Scalfari, the founder of Italy’s La Repubblica newspaper, has prided himself on not taking notes and not using tape recorders during his encounters with leaders and later reconstructing the meetings to create lengthy articles.

According to Scalfari’s article in Thursday’s La Repubblica, he asked the pope where “bad souls” go and where they are punished. Scalfari quoted the pope as saying:

“They are not punished. Those who repent obtain God’s forgiveness and take their place among the ranks of those who contemplate him, but those who do not repent and cannot be forgiven disappear. A Hell doesn’t exist, the disappearance of sinning souls exists.”

The universal catechism of the Catholic Church says “The teaching of the Catholic Church affirms the existence of hell and its eternity.” It speaks of “eternal fire” and adds that “the chief punishment of hell is eternal separation from God.”

It was at least the third time the Vatican has issued statements distancing itself from Scalfari’s articles about the pope, including one in 2014 in which the journalist said the pontiff had abolished sin.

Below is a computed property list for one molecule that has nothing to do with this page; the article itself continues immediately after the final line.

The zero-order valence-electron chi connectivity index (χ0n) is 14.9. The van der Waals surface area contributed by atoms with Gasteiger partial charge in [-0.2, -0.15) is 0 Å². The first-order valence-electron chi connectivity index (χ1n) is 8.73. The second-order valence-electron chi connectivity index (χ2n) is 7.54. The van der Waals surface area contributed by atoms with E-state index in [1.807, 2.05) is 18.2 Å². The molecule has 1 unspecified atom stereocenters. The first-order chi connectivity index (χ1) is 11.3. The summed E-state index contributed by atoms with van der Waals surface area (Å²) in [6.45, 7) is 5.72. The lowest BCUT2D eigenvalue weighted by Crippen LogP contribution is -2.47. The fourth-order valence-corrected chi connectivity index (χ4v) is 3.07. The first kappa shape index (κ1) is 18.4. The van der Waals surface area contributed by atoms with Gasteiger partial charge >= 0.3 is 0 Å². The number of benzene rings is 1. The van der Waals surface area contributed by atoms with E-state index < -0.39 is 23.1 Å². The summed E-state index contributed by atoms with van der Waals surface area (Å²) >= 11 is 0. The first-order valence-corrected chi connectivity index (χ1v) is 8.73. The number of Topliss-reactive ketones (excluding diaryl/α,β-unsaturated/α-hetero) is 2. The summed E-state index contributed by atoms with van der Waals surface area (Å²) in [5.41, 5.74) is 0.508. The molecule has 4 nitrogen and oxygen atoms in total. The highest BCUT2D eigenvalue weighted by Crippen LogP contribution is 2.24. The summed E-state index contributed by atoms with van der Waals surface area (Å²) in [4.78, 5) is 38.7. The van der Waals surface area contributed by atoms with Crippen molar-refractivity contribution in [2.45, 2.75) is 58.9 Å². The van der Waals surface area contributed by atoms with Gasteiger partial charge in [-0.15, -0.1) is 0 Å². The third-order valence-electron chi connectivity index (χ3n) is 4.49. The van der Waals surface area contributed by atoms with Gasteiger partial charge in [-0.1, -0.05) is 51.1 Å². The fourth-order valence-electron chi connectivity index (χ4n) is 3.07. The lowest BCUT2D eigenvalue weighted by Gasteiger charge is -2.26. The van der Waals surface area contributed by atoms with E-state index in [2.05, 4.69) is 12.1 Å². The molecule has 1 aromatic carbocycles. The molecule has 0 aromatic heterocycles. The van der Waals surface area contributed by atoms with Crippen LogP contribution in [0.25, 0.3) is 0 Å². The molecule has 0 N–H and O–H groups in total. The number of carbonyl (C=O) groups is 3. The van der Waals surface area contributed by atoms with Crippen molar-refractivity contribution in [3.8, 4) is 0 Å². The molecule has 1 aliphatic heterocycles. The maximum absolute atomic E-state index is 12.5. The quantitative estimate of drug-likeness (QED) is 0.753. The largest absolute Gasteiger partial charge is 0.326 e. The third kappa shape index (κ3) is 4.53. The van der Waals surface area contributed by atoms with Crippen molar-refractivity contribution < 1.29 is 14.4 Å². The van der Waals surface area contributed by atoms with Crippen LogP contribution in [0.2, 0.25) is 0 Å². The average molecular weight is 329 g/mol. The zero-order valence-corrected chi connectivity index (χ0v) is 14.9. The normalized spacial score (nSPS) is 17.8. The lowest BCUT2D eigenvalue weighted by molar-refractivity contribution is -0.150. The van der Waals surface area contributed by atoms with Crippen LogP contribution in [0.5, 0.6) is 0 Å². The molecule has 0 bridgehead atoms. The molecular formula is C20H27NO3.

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“Graham “spread the gospel in 185 countries during his 99 years on Earth, touching the lives of many and forever changing the course of the world’s spiritual health,” according to a statement by House Speaker Paul Ryan.” ?!?!?!?

Apparently House Speaker Paul Ryan does not read the same Bible that I do!

Lest we forget:

Judges 8:22-27:

Gideon’s Ephod

“Then the men of Israel said to Gideon, “Rule over us, both you and your son, and your grandson also; for you have delivered us from the hand of Midian.”

But Gideon said to them, “I will not rule over you, nor shall my son rule over you; the Lord shall rule over you.” Then Gideon said to them, “I would like to make a request of you, that each of you would give me the earrings from his plunder.” For they had golden earrings, because they were Ishmaelites.

So they answered, “We will gladly give them.” And they spread out a garment, and each man threw into it the earrings from his plunder. Now the weight of the gold earrings that he requested was one thousand seven hundred shekels of gold, besides the crescent ornaments, pendants, and purple robes which were on the kings of Midian, and besides the chains that were around their camels’ necks. Then Gideon made it into an ephod and set it up in his city, Ophrah. And all Israel played the harlot with it there. It became a snare to Gideon and to his house.”